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12 September 2017 , Geert Doorlag

Cold weather? We stay tucked up for longer!

Do you recognise that feeling of having more energy in the summer and feeling more tired in the winter? Various studies have shown that the seasons can affect our need for sleep. Your circadian rhythms are heavily influenced by your biological clock. This biological clock is found in the brain and it’s what makes you hungry every day around the same time, what controls your body temperature, and what makes you feel tired and awake again. Your biological clock has a fixed rhythm of about 24 hours.


Your biological clock is driven mainly by the light received through your eyes, with bright blue light slowing the production of melatonin and making us feel awake. This therefore provides a logical explanation of why we feel more awake in the summer than in the winter. It is light for longer and the light is stronger.


The ambient temperature also appears to have an effect. We recently compared details in our Auping Better days app with data from the Royal Netherlands Meteorological Institute (KNMI). When we compare the average number of hours slept per day with the average temperature on that particular day, we can see a definite correlation:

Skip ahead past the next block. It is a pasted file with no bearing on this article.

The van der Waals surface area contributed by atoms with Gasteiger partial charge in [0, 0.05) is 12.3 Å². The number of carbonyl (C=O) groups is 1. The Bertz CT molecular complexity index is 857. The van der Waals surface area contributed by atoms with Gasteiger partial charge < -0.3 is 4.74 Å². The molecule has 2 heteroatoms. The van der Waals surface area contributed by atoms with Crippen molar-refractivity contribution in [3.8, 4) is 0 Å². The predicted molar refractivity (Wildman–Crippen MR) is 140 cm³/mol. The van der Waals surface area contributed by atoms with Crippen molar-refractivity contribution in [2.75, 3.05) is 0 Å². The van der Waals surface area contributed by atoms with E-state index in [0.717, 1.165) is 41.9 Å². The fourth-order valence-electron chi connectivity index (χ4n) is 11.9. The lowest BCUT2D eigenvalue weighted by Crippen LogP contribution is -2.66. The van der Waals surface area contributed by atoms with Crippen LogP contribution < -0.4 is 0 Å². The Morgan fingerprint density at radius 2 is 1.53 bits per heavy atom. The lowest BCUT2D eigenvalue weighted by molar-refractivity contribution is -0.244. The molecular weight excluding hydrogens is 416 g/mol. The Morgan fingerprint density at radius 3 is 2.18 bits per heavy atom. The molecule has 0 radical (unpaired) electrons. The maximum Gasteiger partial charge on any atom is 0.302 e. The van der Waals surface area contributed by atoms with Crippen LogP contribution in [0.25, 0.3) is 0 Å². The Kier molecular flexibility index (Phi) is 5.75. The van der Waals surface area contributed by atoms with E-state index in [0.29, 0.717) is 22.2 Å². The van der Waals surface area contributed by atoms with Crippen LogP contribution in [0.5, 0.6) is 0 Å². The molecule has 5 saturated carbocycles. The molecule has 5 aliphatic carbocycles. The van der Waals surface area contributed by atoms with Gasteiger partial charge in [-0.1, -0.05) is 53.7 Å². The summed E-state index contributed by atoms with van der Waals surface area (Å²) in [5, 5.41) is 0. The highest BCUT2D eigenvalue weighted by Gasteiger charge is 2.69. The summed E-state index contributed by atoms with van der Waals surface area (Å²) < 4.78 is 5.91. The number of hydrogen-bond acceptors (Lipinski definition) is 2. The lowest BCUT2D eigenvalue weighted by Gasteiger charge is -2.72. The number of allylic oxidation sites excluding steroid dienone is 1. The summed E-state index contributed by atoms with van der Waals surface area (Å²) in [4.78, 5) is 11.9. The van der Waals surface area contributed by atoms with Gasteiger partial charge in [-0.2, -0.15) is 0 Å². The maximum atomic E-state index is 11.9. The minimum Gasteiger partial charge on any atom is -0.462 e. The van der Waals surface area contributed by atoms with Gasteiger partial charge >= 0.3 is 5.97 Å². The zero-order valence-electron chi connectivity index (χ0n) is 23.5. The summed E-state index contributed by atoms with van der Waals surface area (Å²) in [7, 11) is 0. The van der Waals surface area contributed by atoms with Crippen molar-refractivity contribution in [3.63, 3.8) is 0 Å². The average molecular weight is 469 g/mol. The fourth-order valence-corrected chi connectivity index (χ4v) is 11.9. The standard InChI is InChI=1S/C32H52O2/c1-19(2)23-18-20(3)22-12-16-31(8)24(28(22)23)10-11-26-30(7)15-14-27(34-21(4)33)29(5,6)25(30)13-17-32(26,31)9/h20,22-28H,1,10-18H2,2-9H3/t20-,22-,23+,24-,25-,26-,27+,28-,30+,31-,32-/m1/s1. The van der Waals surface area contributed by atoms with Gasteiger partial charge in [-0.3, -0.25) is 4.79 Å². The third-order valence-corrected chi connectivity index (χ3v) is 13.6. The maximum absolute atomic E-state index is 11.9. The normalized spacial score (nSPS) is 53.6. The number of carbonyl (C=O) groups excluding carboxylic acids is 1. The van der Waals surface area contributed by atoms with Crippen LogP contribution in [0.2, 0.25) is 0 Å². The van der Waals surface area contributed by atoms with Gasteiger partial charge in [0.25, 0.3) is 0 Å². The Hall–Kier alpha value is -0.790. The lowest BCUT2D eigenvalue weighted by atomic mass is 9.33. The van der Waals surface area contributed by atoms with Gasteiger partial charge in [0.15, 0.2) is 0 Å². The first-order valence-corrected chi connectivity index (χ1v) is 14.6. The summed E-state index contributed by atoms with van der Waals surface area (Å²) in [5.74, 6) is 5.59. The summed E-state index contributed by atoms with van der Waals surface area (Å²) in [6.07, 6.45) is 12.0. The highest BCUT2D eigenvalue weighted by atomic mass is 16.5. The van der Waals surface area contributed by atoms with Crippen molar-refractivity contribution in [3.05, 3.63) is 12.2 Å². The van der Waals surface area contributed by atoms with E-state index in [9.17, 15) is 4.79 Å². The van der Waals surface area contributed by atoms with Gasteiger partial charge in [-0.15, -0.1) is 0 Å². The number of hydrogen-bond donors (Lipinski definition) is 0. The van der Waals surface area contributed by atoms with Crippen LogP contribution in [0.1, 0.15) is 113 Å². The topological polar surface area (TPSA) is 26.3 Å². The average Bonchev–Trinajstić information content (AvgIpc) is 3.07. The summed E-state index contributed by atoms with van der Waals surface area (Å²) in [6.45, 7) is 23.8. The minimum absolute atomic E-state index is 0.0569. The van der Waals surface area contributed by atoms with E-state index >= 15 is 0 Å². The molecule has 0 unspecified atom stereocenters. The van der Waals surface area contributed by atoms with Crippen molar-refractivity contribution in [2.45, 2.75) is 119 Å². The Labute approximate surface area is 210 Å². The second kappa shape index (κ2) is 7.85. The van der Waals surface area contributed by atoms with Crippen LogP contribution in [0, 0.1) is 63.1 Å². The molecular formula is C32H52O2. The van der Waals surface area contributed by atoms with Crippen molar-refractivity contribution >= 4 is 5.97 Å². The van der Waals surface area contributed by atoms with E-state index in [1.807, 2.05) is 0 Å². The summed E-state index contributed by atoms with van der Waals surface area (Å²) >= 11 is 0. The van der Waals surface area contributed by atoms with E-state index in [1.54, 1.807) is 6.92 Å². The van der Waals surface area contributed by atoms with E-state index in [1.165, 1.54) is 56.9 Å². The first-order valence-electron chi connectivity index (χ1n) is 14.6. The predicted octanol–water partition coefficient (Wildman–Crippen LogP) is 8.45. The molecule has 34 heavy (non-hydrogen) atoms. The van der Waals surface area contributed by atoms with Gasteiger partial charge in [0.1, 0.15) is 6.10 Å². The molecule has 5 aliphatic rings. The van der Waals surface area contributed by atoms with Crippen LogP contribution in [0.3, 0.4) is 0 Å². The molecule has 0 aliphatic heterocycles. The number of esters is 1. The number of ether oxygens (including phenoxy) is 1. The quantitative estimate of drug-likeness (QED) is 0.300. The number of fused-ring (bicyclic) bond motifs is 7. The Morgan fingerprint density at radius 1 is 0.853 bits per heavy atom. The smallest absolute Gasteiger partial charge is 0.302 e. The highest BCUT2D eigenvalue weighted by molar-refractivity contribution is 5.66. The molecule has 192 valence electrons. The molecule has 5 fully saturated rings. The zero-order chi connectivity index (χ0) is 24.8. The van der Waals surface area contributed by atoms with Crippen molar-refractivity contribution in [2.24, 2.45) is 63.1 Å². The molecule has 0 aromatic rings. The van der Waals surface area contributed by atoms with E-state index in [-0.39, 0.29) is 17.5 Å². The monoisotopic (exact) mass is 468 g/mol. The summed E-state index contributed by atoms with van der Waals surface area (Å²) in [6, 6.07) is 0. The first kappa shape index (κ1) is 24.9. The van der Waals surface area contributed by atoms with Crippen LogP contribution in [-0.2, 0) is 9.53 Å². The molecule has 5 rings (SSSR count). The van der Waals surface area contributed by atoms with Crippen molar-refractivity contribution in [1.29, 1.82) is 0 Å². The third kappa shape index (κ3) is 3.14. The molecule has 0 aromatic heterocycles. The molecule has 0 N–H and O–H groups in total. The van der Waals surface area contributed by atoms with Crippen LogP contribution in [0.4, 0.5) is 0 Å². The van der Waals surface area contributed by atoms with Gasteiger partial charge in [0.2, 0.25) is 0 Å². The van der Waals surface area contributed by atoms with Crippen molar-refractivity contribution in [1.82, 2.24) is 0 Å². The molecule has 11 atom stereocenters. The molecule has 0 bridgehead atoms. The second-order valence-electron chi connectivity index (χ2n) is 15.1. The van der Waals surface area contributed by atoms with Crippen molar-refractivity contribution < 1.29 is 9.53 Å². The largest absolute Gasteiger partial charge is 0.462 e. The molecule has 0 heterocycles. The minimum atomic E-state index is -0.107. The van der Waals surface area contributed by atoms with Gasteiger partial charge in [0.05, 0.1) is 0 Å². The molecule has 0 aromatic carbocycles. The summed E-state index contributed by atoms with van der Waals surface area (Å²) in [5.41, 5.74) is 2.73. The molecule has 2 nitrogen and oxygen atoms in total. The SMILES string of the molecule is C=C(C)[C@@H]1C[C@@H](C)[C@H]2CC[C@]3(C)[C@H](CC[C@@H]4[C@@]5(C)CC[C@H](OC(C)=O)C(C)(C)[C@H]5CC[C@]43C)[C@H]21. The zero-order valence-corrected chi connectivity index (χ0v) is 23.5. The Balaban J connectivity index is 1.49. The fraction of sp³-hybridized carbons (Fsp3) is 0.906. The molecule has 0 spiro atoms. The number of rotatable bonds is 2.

• The higher the temperature outdoors, the less we sleep.
  • The colder the temperature outdoors, the longer we sleep.

A study in Africa and South America

This phenomenon also emerged in a recent study (Yetish et al., 2016) among primitive peoples in Africa and South America. These people live without any electricity and are therefore entirely driven by daylight and the seasonal temperatures. After all, they have no electrical lighting or central heating. Records were made of when they went to sleep and when they woke up, together with the ambient temperature and the amount of light. In the winter, they slept almost an hour longer than in the summer. The ambient temperature appeared to influence the moment they awoke more than the daylight. People usually woke up before it was light outside and at the exact moment that the ambient temperature began to rise.

In short: A great excuse to stay in bed for longer when it’s cold outside. ☺